- Let the story “write itself.” As you write your story, you may want to turn your plot in a different direction than you had planned, or you may want to substantially change or remove a character. Listen to your characters if they tell you to do something different, and don’t worry about scrapping your plans altogether if you can make a better story as you go.
- Revise and edit. When you’ve finished the story, go back through it and correct mechanical mistakes, as well as logical and semantic errors. In general, make sure the story flows and the characters and their problems are introduced and resolved appropriately. If you have time, put the completed story down for a few days or weeks before editing. Distancing yourself from the story in this way will help you see it more clearly when you pick it back up.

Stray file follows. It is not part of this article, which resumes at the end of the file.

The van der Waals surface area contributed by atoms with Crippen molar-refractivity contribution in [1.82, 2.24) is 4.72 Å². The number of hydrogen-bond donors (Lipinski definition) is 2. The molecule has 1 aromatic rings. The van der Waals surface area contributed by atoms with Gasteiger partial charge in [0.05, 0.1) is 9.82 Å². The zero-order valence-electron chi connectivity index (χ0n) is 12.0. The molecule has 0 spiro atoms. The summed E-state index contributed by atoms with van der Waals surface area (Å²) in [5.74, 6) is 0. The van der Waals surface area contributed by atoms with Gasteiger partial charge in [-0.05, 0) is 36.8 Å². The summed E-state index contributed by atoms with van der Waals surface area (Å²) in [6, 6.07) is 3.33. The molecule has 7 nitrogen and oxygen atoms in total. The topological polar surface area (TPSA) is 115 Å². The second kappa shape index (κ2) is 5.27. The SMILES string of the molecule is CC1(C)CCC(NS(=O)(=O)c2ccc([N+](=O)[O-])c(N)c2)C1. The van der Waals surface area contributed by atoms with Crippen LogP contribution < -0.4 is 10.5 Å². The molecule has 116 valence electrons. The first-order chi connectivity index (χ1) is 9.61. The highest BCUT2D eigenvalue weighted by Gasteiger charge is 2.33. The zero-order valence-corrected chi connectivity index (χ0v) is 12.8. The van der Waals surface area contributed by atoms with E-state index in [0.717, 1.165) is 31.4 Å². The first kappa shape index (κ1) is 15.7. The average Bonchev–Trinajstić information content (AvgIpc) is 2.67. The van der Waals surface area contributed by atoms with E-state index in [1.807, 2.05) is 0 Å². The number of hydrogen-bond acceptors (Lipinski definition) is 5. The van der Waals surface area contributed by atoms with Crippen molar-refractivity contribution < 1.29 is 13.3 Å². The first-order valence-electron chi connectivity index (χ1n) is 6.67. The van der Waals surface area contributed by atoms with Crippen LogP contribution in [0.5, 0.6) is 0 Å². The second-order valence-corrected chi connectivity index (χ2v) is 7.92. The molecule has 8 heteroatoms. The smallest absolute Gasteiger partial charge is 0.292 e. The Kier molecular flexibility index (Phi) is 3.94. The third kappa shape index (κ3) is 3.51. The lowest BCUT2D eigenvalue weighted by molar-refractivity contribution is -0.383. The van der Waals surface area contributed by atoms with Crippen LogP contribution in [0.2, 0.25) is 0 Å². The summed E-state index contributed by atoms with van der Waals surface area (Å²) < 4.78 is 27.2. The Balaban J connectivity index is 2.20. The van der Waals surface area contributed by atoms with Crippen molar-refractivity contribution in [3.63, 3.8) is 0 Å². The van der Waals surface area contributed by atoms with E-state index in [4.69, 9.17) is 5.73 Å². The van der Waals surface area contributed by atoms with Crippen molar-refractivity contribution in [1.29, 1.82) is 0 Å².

- Get some second opinions. Send your revised and edited story off to a trusted friend or relative for revisions, edits, and suggestions. Let your reviewers know that you want to hear their real opinions of the story. Give them time to read it and think about it, and give them a copy that they can write on. Make sure you consider everything that your reviewers tell you—not just the parts you would like to hear. Thank your reviewers for reading your story, and don’t argue with them.
- Incorporate whatever edits, revisions, and suggestions you feel are valid. Your writing will be better if you can carefully consider constructive criticism, but you don’t have to follow all the advice you get. Some of the suggestions may not be very good. It’s your story, and you need to make the final call.
- Don’t give up. It may be frustrating if you’re having trouble writing, but just keep going.